October 3, 2015

Book Review: "Edgewater" Poetry By Arthur Powers


EDGEWATER

Poetry by Arthur Powers


Published by Finishing Line Press


Reviewed by Janine Pickett

October 3, 2015

 


 I was struck by the unassuming elegance of Edgewater. The book is beautifully crafted. From the artwork on the cover through the 33 pages of poetry, Arthur Powers takes you on a journey you’ll not soon forget. Culled from his travels across the Heartland and his memories about the life he knows and loves, he captures a spirit of people and place through the use of wit, imagery, observation, and compression. The poems are not long but they are dynamic. They remind me of little temples containing big revelations. An example from one of the poems, Nauvoo to Bishop Hill (Summer, 1977):


From Nauvoo up to Knoxville, winding
the Mississippi’s green hills hot in
summer, the locusts singing alive
the Illinois sun, we moved slowly,
following curving grey roads that led
through myths of our imagination.


There was a flowing sense of unity and emotion as I explored Powers’ landscape. I found myself feeling soothed, welcomed, meditative. I knew he was taking me somewhere and showing me new things, not just in the physical realm, but the spiritual realm as well. I didn’t want the journey to end. One of my favorite poems from the book:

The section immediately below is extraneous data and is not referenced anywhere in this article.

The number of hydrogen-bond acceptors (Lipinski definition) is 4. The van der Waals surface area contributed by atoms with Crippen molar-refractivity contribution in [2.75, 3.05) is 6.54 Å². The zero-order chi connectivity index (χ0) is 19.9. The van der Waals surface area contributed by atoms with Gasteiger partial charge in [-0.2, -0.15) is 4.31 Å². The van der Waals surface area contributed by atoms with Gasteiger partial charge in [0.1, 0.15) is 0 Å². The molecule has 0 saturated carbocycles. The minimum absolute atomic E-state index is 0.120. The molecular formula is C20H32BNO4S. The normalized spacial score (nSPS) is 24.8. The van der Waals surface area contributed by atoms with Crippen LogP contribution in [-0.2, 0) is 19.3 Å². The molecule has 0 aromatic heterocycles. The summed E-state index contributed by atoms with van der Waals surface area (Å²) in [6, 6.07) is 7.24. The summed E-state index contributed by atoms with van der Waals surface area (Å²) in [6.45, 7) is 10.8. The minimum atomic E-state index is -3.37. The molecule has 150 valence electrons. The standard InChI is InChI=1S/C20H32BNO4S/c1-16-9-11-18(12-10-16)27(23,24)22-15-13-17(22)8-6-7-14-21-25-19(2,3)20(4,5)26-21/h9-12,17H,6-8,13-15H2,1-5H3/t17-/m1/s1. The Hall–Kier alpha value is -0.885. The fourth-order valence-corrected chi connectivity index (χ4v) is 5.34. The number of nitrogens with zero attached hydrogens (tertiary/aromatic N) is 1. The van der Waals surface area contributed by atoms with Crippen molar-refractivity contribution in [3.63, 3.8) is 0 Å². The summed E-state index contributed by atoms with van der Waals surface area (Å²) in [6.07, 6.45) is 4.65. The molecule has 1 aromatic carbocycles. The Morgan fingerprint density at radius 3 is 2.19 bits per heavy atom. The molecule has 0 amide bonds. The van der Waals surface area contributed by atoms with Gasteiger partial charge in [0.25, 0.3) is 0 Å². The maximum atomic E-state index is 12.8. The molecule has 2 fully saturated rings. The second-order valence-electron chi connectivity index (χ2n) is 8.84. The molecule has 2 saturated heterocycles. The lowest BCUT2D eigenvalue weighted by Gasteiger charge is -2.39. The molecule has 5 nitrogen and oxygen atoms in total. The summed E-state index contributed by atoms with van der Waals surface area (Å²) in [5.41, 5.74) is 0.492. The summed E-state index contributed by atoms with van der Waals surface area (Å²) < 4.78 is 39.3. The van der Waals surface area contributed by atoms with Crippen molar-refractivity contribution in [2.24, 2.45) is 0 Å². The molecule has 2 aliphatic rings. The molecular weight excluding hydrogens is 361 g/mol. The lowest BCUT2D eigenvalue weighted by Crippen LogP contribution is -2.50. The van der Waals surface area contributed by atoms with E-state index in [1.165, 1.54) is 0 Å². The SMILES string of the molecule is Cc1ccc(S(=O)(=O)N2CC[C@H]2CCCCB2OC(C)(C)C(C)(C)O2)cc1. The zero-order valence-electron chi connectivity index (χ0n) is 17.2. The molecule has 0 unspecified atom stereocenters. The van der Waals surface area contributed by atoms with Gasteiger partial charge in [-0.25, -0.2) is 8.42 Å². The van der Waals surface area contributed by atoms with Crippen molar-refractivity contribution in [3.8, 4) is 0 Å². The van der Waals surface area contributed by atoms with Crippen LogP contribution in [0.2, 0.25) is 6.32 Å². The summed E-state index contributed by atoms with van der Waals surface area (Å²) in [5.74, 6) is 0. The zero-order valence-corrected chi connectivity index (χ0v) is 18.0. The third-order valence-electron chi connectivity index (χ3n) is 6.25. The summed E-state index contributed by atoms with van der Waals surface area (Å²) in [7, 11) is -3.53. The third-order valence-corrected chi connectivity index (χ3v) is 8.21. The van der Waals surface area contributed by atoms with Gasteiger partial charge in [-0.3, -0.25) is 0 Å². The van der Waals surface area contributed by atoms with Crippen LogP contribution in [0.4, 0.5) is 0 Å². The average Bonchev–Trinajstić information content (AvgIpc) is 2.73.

A Grey Coat, A Hook,
               A White Wall
           (for Christ Our Lord)

The grey coat
hangs on the white wall
floating in air,

as though no hook
held it there,
It’s empty arms

stand rounded,
crooked at the elbow,
holding out no hands

as though the crumpled,
hanging figure
begged for hunger,

pointing with no fingers
from the black pits
of empty sleeves.


Simple. Rhythmic. Profound. I’ll treasure my copy of Edgewater for years to come. 
You can buy your copy here.


About The Author:
 
Arthur Powers is from Illinois.  In 1969 he went to Brazil as a Peace Corps Volunteer and lived most of his adult life there.  From 1985 to 1992 he and his wife lived in the Brazilian Amazon, working with subsistence farmers in a region of violent land conflicts; through his experience with the farmers, Arthur came to appreciate more deeply his own Midwestern heritage. 



Arthur received a Fellowship in Fiction from the Massachusetts Artists Foundation and numerous other writing awards.  He is author of two books of fiction and of a poetry chapbook forthcoming from Finishing Line Press (see below).  His poetry has appeared in many anthologies & magazines, including America, Chicago Tribune Magazine, Christianity & Literature, Hiram Poetry Review, Kansas Quarterly, Main Street Rag, Roanoke Review, South Carolina Review, & Southern Poetry Review.




~Janine Pickett

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